Harry Wynn-Williams, James Linden, Francis Sapigao, Subodh Mishra,Trent Tamate
Prostate cancer is the most frequently diagnosed cancer among all men in Hawai'i. There are about 800 men diagnosed with the disease in the state each year according to Hawai'i Cancer Facts and Figures. "The enthusiasm our Cancer Center team members and donors bring to Movember and our common goal to eliminate the burden of cancer in Hawai'i always amazes me. It is great working with such wonderful and committed colleagues to prevent and beat cancer among our ohana here on the islands," said Dr. Ramos.
The University of Hawai'i Cancer Center is one of 69 research institutions designated by the National Cancer Institute. Affiliated with the University of Hawai'i at Manoa, the center is dedicated to eliminating cancer through research, education, and improved patient care.
Learn more at www.uhcancercenter.org. Like us on Facebook at www.facebook.com/UHCancerCenter. Follow us on Twitter @UHCancerCenter.
October 30, 2015
RESEARCHERS DISCOVER NEW WAY TO MEASURE IF PEOPLE ARE PRE-DIABETIC
The University of Hawai'i Cancer Center discovery could warn patients years in advance allowing for a lifestyle change
HONOLULU â A panel of markers have been discovered that helps identify if a person is pre-diabetic by measuring the fatty acids in their blood. This discovery by University of Hawai'i Cancer Center researchers may allow physicians to warn patients years before the onset of diabetes, therefore allowing them to change their lifestyle patterns potentially avoiding the diagnosis of a chronic disease.
"Currently there are no clinical tests that tell you the likelihood of developing diabetes, only exams that tell you for example if someone that is pre-diabetic has relatively high blood sugar or insulin levels," said Dr. Wei Jia director of the UH Cancer Center's Metabolomics Shared Resources Program. "To know if you are likely to get diabetes in a few years is an important discovery. People can hopefully get tested for the disease during physical exams in the future."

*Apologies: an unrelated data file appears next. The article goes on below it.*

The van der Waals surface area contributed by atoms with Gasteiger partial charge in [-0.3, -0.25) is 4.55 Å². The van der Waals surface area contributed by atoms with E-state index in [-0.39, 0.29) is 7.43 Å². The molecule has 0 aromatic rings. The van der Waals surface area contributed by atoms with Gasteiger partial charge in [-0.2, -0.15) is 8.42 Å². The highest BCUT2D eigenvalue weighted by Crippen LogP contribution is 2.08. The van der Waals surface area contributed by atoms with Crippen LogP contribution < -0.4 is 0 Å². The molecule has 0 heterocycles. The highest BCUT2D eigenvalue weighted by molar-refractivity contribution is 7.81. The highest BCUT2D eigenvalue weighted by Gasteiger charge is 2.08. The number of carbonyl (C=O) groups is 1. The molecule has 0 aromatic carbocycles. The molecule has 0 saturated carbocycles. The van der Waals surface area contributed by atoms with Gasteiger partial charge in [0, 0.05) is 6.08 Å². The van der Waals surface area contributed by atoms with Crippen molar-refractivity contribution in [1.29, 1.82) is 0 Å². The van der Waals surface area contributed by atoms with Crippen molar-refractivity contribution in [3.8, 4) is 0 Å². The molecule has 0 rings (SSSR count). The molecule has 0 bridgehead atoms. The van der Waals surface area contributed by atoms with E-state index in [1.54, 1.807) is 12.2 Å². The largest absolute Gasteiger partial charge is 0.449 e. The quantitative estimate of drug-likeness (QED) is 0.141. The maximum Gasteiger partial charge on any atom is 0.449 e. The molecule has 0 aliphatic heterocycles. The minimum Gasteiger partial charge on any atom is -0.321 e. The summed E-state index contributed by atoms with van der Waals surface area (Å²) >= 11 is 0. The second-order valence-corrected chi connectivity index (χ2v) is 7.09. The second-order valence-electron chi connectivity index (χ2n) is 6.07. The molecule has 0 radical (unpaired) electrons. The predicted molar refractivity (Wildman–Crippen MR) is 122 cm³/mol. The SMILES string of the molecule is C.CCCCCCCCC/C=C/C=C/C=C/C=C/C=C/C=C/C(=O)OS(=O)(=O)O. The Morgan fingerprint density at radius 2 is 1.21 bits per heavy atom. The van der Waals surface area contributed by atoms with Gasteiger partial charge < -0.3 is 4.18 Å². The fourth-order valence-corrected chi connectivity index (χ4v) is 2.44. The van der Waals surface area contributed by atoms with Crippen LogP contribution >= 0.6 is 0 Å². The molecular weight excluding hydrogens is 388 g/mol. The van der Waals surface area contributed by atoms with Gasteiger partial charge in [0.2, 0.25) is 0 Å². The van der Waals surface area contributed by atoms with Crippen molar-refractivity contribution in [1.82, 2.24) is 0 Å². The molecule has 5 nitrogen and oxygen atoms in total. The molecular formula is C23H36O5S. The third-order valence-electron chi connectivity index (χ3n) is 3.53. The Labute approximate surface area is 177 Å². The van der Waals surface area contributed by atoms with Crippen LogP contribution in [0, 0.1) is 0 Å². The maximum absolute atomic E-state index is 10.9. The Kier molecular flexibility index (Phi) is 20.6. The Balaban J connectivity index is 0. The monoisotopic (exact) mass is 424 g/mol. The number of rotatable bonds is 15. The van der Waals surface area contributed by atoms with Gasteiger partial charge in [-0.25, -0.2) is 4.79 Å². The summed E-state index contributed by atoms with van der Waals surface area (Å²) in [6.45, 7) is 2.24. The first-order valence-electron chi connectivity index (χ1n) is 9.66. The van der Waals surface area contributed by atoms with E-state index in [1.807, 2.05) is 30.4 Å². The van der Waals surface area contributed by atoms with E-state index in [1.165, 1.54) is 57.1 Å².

The unsaturated fatty acid markers recently identified in a study published online in the journal EBioMedicine can mark if someone is pre-diabetic long before conventional ways of measuring the disease. The levels of these fatty acids can change up to 10 years before the individuals are diagnosed with diabetes.
The markers through a blood sample test may help predict the risk of developing pre-diabetes and metabolic syndrome, which is a group of conditions including elevated blood pressure, insulin resistance and high glucose level.
"It is conventionally assumed that if people are obese they are in risk of being pre-diabetic. However, sometimes people who are obese can still be healthy. If people know they are specifically pre-diabetic they can have a more targeted way of treating it," said Dr. Jia.
Obesity is associated with the risk of developing type-2 diabetes, nonalcoholic fatty liver disease, cardiovascular disease and cancer. However, it has been increasingly recognized that obesity is not a homogeneous condition and about 25 to 40 percent of obese individuals can actually maintain healthy status with no apparent signs of health complications.
Dr. Jia and his research team conducted a metabolomics study on four independent cohorts that involved a total of 452 participants, in collaboration with scientists at Shanghai Jiao Tong University affiliated Shanghai 6th People's Hospital.
The team performed a cross-sectional study with metabolically healthy and unhealthy obese subjects, a longitudinal study to observe the occurrence of developing pre-diabetes over as long as ten years, and two studies to evaluate the therapeutic effects on subjects who underwent metabolic surgery or received very low carbohydrate diet for eight weeks.
The researchers aim to continue developing the blood test technology, and eventually have it available for physicians.